Remember the ecommerce commercial that showed a small group hovering around a computer as they launched their new website? They cheered when the first order notification came through, and again with the second… and then freaked out as the order blips became a relentless torrent.
That’s what Adam Schwartz, CEO of Articulate, said it felt like last Wednesday when we launched their new Rapid E-Learning Blog. The blog attracted 6,312 subscribers in the 24-hour period following the launch promotion, and now has over 8,500 and counting less than a week later.
Existing businesses have incredibly valuable assets that others do not—customer and prospect lists. That being said, telling your existing customers about your new blog full of press release content and expecting them to come running is a recipe for mediocrity. If you don’t have an existing list, you can create an offer that is attractive to social media news site users and your results will be similar.
Articulate is one of the few companies I’ve continued to work with outside of my own projects in the last year, and Adam gave the green light to share the strategy we implemented. Here’s what we did, step-by-step.
- Positioning: Articulate sells software that allows users to develop flash-based e-learning and training courses based on PowerPoint, which has become known as rapid e-learning due to the ease of use of the tools. The goal for the blog is to provide valuable content related to rapid e-learning development (outside of the software) and to establish 15-year e-learning veteran and Articulate VP of Community Tom Kuhlmann as an authority in the field.
In other words, the blog is designed not to sell software directly, but to offer value to existing and prospective customers of Articulate. The halo effect of Tom’s tips over time can do nothing but enhance the Articulate brand as the definitive leader in the rapid e-learning space.
- Cornerstone Content: Before the blog was made public, Tom developed some great foundational content in the form of a 7-part series called Rapid E-Learning 101 and a 5-part series called 5 Myths About Rapid E-Learning. A first-time visitor to the blog has plenty of well-organized and targeted content to dive into, which also acts as a motivator to get on board as a subscriber.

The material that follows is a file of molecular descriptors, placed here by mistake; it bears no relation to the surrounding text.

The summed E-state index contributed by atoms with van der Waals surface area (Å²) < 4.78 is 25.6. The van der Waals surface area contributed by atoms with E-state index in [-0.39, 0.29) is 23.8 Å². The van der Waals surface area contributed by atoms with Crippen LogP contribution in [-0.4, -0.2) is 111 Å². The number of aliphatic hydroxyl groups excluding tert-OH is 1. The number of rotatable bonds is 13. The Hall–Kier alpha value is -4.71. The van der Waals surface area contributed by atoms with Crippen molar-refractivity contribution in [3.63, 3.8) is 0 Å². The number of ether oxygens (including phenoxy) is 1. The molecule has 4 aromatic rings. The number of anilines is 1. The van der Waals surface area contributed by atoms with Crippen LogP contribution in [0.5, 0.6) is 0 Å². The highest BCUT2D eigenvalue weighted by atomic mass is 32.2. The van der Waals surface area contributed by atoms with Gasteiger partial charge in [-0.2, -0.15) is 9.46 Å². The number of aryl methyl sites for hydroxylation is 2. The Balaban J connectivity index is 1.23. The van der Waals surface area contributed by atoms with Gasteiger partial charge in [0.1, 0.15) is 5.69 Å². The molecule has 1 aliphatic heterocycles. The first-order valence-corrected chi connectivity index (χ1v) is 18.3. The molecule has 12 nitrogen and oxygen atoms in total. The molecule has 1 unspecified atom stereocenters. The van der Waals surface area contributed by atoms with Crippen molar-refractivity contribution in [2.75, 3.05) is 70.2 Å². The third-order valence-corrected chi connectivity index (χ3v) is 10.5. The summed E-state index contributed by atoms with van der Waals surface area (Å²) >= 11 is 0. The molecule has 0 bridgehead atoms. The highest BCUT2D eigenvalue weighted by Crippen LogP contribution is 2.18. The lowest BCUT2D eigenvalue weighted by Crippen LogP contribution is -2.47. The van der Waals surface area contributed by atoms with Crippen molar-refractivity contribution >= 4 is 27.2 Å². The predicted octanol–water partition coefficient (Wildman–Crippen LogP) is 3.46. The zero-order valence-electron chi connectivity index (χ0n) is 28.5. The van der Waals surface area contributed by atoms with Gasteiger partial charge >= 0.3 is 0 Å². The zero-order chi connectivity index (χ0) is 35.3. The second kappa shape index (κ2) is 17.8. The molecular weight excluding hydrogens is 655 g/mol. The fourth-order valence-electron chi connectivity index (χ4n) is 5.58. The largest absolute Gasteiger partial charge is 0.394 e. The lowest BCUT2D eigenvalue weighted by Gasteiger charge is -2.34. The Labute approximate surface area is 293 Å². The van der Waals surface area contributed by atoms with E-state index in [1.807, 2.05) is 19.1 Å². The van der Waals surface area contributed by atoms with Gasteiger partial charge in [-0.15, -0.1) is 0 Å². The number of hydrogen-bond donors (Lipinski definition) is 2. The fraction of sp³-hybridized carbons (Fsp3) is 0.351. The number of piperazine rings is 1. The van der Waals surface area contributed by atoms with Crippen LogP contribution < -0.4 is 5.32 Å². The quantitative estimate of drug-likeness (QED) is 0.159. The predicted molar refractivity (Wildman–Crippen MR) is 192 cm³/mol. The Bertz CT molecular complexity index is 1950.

- Incentive: The next step was a free ebook that became the focus of the launch promotion. Tom put together the Insider’s Guide to Becoming a Rapid E-Learning Pro, which focused on the business end of e-learning, and I added a bit of editorial input. This content is unique and valuable to corporate instructional designers because it helps them see what the true role of e-learning and training is within the larger business context. The strategies in the book allow training staff to create courses that provide a true return on investment, and are also perceived as valuable to upper management and the learners themselves.
- Launch Email: I wrote a brief email formatted in HTML with a nice graphical representation of the ebook. This 72-word email was not designed to sell the subscription, but to sell the click through to the landing page, and was sent to a house list of both customers and people who had downloaded a free trial of Articulate software. The initial response briefly crashed the dedicated server that houses only the new blog.
- Landing Page: The landing page consists of an ebook graphic positioned just as in the email, a brief intro, 8 bullet points related to the content of the ebook, a statement that lets the reader know they are subscribing to the blog, a call to action, an email form, and a “no spam” statement.
- Delivery: The email subscription is powered by Feedburner’s email service, so new blog posts are automatically sent to subscribers. The ebook is delivered via the WP RSS Sticky plugin that Chris Garrett also uses. This means that people who subscribe via feed reader will also receive the free ebook.
- Start Blogging: The launch went very well, and Tom is now perfectly positioned to become the preeminent voice in the growing rapid e-learning space. Mission accomplished, but now the real work begins. Once you’re perceived as an authority, you have a responsibility to continue to deliver, and I have no doubts that Tom is up for it.
No Customer or Prospect List?
The above is an excellent game plan for any existing business to enhance their market position with valuable content delivered via blog. But if you don’t have an existing customer or prospect email list, substitute in a social media site like Digg, Reddit, Sphinn, Netscape or some of the other small niche sites as your launch pad. The key is to offer something that people really want, surround it with other valuable, targeted content, and then continue to deliver over time to maintain and grow your subscriber base.
P.S. For those scoring at home, the promotional email drew a 10% click through ratio, which was fairly strong given that the prospect portion of the opt-in list did not require email validation to download the free software trial (in other words, there was likely a lot of junk on the list). The conversion rate on the landing page opt-in was right at 54%.
About the Author: Brian Clark is founder of Copyblogger and CEO of Copyblogger Media. Get more from Brian on Google+.